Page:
211: COVID-19: the Best Thing to Happen to the Auction Industry Since Online Bidding?
This pandemic might be the best thing that has happened to the auction industry since the Internet. The mandatory quarantine has the potential to change the public perception of auctioneers in our culture.
Over the past few weeks, I’ve seen multiple auctioneers posting on Facebook about how the death tolls from COVID-19 aren’t large enough to close businesses and force some entrepreneurs out of business. As unemployment has soared to Great Depression percentages, auctioneers have pleaded online for mayors and governors and the President to ease the quarantine. While I’m sure every one of these folks cares about others and the economy at large, it’s clear that their posts reveal their fears for their own livelihood.
That is a legitimate worry. While some of our friends’ YouTube videos and borrowed memes might be irrational, the potential devastation is worthy of concern. That loss of any sense of control is valid. That desperation is human.
That underlying fear might be what changes the auction industry for the better.
What happens if our worries prove true? What if we blow through our federal grants, our lines of credit, and our cash reserves? What if none of that is enough? What if our businesses close? What happens to our families, to our employees’ families? What will our friends think of us? Our auctioneer peers think of us? What it we lose everything?
We’ll be where so many of our clients and potential clients are.
Whether we sell lender-owned assets, pre-bankruptcy workouts, trustee sales, or divorce settlements, we work for people who’ve lived for months or even years where all of us have lived for the past few weeks. They’ve already made it to the embarrassment stage, the stress-eating stage, the inhaling-Tums-like-candy stage. That thought that keeps you up at night has kept them awake for weeks. That discomfort that makes you hit Next Episode on your streaming service or pour an extra glass of adult beverage tonight is old news to them.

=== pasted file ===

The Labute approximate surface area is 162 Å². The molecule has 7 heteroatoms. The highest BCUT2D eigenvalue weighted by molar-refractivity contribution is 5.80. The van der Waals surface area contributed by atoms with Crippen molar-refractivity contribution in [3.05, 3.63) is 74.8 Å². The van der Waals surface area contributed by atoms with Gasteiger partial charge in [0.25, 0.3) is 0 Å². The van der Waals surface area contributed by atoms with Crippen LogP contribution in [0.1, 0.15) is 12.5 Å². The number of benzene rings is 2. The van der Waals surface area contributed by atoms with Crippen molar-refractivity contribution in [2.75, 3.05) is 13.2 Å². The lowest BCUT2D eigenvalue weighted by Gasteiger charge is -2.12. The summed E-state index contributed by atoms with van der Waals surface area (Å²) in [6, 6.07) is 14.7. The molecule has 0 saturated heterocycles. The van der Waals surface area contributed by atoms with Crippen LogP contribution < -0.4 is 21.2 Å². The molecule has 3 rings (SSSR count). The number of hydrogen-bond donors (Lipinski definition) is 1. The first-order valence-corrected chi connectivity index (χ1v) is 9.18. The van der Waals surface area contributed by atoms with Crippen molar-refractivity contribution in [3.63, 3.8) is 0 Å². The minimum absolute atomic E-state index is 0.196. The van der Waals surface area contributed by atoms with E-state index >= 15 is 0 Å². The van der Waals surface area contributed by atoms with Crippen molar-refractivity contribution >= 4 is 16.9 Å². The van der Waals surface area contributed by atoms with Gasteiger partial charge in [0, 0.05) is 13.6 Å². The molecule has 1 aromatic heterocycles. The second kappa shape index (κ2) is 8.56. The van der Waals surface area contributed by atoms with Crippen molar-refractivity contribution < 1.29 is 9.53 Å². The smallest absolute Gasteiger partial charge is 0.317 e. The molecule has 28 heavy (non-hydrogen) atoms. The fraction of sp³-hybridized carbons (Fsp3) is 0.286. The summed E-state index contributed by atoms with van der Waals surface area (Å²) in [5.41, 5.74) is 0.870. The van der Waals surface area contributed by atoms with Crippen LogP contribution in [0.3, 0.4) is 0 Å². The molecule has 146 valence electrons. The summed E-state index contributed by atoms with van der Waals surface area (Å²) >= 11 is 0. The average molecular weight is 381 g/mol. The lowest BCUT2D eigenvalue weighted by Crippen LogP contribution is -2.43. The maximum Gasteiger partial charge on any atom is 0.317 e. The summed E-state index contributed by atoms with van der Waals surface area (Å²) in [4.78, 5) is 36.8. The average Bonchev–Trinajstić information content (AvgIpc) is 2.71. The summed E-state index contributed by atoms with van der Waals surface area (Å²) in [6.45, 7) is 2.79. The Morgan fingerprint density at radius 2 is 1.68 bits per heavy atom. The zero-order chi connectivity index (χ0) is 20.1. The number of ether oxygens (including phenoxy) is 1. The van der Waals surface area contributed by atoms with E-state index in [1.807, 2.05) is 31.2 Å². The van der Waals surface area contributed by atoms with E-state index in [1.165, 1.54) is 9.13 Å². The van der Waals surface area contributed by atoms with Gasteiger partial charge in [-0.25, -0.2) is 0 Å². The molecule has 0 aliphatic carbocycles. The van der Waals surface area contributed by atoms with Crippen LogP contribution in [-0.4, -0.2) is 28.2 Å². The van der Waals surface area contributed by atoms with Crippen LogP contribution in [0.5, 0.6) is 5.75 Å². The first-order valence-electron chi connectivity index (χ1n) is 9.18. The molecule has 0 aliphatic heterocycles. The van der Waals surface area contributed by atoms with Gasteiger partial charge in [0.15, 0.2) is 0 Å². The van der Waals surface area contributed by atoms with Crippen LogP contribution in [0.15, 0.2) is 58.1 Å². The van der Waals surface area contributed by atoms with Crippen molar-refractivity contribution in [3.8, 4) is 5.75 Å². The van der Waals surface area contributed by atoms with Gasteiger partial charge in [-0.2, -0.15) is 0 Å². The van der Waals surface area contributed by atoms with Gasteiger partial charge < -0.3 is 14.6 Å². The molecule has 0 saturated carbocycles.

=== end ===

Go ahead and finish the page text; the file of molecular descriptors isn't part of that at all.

Right now, you and I would love a firm date of pending relief. We’d love some sense that things will be better soon. Hopefully, way better. We don’t want to be a statistic. Take us off the graph, even the far left or far right side of the curve officials are trying to flatten. We don’t want to be a mathematical factor, an anonymous part of a supercomputer’s model. We want to know our lives matter, our businesses matter, our societal contributions matter.
So do our sellers. And not just our distress sellers. Our consignors don’t want to be notches on a belt. Our retiring farmers don’t want their life’s work to be just another farm sale. Most of our commercial agents don’t want to be accounts; they want to be a partner, a teammate. Estate sellers want to know their mom will get taken care of.
Everyone with whom we do business is a person who wants to be known, who longs to be valued, who aches for their story to be heard.
And all of us just got a huge helping of understanding. We can turn that into empathy, or we can turn the recovery into busy ambition. We can sit down with people and let them talk a bit, or we can put our heads down and make this money back. We can offer sellers tailored solutions, or we can posts signs about how to jump on our assembly-line queue.
If we leave this #safeathome season with compassion, we can overcome some of the stigmas the auction industry has been trying to shake for decades. We can offer dignity and not just an exit. We can provide some hope to offset the worry and embarrassment. We can be ambulance drivers instead of ambulance chasers. For our non-distress sellers, we can offer the kind of human interaction we’re all craving right now—something social media had made us forget feels so good.
You won’t need a government grant to buy empathy. You don’t have to worry if Kroger or Walmart will have compassion in stock. Nobody can price gouge you on eBay or Amazon for your humanity. There isn’t a label to check to see if kindness is manufactured in China or the United States. All you have to do is choose it.
If most of us choose that response enough that it becomes habit-forming, we’ll make the auction process more accessible than any of us could ever have dreamed.
Stock images purchased from iStockPhoto.com